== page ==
Filmmaker: How did you do that When The Party’s Over video for Billie Eilish? It’s a oner where she drinks a cup of inky black liquid and it starts flowing from her eyes.

Wise: Carlos Estrada is one of my favorite directors to work with. He came to me with this piece as a oner and we were discussing different ways to do it and we came to the conclusion that the only way was with a motion control rig. And actually Billie had a lot to do with the video in terms of the way she wanted it to look. It was before she blew up so I didn’t actually know much about her. It was a relatively small music video, but what Carlos does really well is create a great vision out of a relatively modest budget. So it was a motion capture rig for the camera move with some minor visual effects. All the tears are in-camera effects and all we did was (digitally) erase some pipes along her forehead. It was a really brilliant idea done on a relatively low budget.

Filmmaker: With Werewolves Within, you started shooting in February of 2020. Did you wrap just before COVID started shutting productions down?

Wise: Literally days. I think our last day of shooting was on a Monday and then on Friday I went down with my wife to New York City and flew out because we heard a rumor they were going to shut down the airports. So it was literally three or four days between the last day of filming and COVID really starting to shut things down.

Filmmaker: Director Josh Ruben has talked about an eclectic group of influences for Werewolves Within – among them The Monster Squad, Arachnophobia, Clue, Fargo, Hot Fuzz, and Knives Out. Did he have a long list of films he wanted you to look at?

Wise: We definitely had a few movie nights. Often times when you first meet with a director you don’t really know their personality yet, but within five minutes of sitting down with Josh I knew immediately it was going to work. It’s a comedy script and he was just insanely funny. The biggest thing going through my head during that first meeting was how we were going to approach it visually. As a horror movie? As a comedy? As both? When Josh started talking movies during that meeting, he brought up this very diverse group of references and I started to understand that the only way (Werewolves Within) was going to work was as kind of a collage or mosaic of these different influences, with different scenes each having their own flavor.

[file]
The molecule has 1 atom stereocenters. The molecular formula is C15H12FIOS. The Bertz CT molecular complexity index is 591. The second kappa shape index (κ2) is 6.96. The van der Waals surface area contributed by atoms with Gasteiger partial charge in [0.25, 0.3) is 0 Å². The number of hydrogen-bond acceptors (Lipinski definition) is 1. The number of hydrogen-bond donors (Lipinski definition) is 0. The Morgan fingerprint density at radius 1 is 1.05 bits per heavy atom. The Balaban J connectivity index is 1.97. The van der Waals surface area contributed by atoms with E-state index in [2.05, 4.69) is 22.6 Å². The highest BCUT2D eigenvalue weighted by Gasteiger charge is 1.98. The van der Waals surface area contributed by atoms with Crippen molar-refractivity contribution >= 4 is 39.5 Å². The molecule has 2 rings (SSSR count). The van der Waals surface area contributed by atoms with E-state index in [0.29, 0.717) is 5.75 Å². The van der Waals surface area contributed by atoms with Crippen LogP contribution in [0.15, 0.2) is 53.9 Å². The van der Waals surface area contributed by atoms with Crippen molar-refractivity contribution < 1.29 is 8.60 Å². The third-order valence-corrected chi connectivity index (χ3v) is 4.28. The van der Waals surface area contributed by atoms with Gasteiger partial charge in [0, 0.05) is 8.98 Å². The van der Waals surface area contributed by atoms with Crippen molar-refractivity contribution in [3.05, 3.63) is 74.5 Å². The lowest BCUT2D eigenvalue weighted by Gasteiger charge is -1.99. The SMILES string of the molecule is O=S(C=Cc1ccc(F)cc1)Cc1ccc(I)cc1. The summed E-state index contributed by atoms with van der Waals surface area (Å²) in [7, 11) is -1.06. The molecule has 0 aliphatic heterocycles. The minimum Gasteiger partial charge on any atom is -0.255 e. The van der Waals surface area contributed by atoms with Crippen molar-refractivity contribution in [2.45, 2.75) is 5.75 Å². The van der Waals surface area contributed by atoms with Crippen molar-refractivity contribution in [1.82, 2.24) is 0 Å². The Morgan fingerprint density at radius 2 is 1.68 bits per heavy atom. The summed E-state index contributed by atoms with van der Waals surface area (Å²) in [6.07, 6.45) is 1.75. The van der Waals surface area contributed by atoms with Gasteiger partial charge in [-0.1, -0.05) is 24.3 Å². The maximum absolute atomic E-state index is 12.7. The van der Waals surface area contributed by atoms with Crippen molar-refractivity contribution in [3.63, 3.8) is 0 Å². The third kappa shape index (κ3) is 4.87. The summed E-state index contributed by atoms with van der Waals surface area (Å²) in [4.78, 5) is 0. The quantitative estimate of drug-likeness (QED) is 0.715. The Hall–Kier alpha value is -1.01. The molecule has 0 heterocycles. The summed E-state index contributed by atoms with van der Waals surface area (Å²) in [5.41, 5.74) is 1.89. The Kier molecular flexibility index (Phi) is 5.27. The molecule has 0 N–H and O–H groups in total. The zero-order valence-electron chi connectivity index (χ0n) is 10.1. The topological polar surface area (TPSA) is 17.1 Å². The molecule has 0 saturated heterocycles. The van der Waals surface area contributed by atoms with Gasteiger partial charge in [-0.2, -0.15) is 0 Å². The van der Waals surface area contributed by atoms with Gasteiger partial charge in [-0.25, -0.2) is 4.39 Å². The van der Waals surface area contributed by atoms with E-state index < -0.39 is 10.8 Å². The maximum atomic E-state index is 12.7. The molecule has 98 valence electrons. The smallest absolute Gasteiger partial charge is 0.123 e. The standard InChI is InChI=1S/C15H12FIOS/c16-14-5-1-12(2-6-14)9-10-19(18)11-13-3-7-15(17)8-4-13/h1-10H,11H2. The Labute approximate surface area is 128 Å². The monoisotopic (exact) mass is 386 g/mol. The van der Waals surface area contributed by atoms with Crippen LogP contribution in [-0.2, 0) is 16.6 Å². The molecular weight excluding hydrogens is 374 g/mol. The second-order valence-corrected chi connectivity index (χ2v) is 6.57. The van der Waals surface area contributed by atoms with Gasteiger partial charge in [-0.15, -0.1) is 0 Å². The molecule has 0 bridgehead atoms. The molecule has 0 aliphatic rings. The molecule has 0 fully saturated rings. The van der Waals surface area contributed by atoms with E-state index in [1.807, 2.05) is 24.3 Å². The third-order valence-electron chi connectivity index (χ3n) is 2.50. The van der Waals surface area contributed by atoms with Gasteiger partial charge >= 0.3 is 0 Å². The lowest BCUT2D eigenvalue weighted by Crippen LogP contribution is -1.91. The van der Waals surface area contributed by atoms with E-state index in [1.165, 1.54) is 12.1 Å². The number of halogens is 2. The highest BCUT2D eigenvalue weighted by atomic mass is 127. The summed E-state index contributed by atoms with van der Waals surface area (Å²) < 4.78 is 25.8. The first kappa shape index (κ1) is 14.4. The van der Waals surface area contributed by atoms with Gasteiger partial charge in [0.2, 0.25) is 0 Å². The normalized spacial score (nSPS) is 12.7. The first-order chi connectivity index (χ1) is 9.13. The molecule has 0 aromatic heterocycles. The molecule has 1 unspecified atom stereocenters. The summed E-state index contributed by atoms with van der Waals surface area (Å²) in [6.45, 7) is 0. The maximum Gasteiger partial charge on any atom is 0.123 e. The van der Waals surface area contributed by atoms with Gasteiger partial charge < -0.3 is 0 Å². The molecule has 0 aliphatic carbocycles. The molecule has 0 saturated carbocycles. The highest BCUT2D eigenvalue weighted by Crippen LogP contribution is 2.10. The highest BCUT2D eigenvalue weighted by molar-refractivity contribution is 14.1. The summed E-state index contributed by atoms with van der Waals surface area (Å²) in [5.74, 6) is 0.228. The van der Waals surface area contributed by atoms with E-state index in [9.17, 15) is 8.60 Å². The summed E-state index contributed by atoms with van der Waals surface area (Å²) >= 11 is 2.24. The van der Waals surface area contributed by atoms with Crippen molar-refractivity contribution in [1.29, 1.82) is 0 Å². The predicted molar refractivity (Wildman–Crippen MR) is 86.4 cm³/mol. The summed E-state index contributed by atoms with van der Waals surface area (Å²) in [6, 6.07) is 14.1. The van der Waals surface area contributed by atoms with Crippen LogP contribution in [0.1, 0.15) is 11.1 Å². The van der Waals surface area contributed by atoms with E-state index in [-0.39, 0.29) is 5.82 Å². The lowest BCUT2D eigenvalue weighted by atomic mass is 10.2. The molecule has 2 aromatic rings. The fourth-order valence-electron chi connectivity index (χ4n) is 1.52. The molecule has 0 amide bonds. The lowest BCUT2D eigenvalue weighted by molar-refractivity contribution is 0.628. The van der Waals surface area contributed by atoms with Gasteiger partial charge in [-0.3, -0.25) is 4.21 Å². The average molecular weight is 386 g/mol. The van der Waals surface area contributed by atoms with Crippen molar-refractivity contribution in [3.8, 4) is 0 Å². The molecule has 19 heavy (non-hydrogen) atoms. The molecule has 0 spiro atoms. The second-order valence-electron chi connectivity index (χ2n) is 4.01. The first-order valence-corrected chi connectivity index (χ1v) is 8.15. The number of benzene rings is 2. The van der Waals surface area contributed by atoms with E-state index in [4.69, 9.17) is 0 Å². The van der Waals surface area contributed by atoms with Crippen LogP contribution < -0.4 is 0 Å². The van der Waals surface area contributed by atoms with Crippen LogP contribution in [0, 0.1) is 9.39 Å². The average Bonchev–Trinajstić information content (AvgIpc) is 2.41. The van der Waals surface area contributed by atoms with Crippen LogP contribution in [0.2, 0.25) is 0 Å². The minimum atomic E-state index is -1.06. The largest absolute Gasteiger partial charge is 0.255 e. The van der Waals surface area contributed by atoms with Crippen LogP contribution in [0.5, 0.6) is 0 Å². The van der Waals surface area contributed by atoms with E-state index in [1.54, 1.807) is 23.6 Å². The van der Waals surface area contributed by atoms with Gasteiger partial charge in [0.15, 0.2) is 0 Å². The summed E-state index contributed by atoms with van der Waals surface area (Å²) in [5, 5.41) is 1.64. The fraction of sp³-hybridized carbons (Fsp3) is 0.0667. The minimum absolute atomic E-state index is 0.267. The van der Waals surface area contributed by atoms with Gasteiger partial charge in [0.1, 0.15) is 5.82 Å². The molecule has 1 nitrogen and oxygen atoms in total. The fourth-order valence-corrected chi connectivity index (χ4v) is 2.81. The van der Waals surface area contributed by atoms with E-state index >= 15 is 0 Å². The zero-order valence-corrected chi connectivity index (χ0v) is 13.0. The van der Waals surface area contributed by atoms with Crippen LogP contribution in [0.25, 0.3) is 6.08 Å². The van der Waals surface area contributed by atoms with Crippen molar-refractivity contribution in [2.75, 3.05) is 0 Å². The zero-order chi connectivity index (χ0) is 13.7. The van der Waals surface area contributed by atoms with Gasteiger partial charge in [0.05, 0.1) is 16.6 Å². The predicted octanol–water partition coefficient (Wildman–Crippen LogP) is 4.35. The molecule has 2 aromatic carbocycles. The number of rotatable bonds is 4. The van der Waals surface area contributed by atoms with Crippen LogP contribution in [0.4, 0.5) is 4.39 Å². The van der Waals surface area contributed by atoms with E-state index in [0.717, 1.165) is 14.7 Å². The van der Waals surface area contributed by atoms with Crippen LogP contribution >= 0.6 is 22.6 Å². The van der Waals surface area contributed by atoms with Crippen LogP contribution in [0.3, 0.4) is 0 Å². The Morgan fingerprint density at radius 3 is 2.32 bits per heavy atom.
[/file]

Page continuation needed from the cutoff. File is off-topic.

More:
Filmmaker: A lot of the films Ruben cites as references are shot anamorphic. How short was that conversation for Werewolves Within?

Wise: That was a very short conversation. (laughs) That was one of the first things he said to me, “How do you feel about anamorphic?” I said, “I love it.” He said, “Great.” And that was it.

Filmmaker: What set of lenses did you use?

Wise: It was the Hawk V-Lites. I had used them before a few times on commercials, but we still did a bit of testing. There was just something about the Hawks. They have a little bit more contrast than some of the other anamorphics that have a similar sense of character to them, which tends to be a lot of older glass. I also love their flares. When you read the script and see there’s a lot of flashlights, you know there will be places where you can bring literal flare to the image.

Filmmaker: Those lenses are great for the tableau shots in the movie where you have to squeeze 10 characters into the frame. There’s a low angle shot I love after Sam Richardson’s forest ranger finds a body where all the people from the town are crammed together to see the corpse.

Wise: Josh is instinctually a very funny person so he understands what I call “funny frames.” He was great at finding the right focal length that made a shot funny.

Filmmaker: Tell me the story behind “Monster Squad green.” So Ruben wanted a certain green from that 1980s horror movie?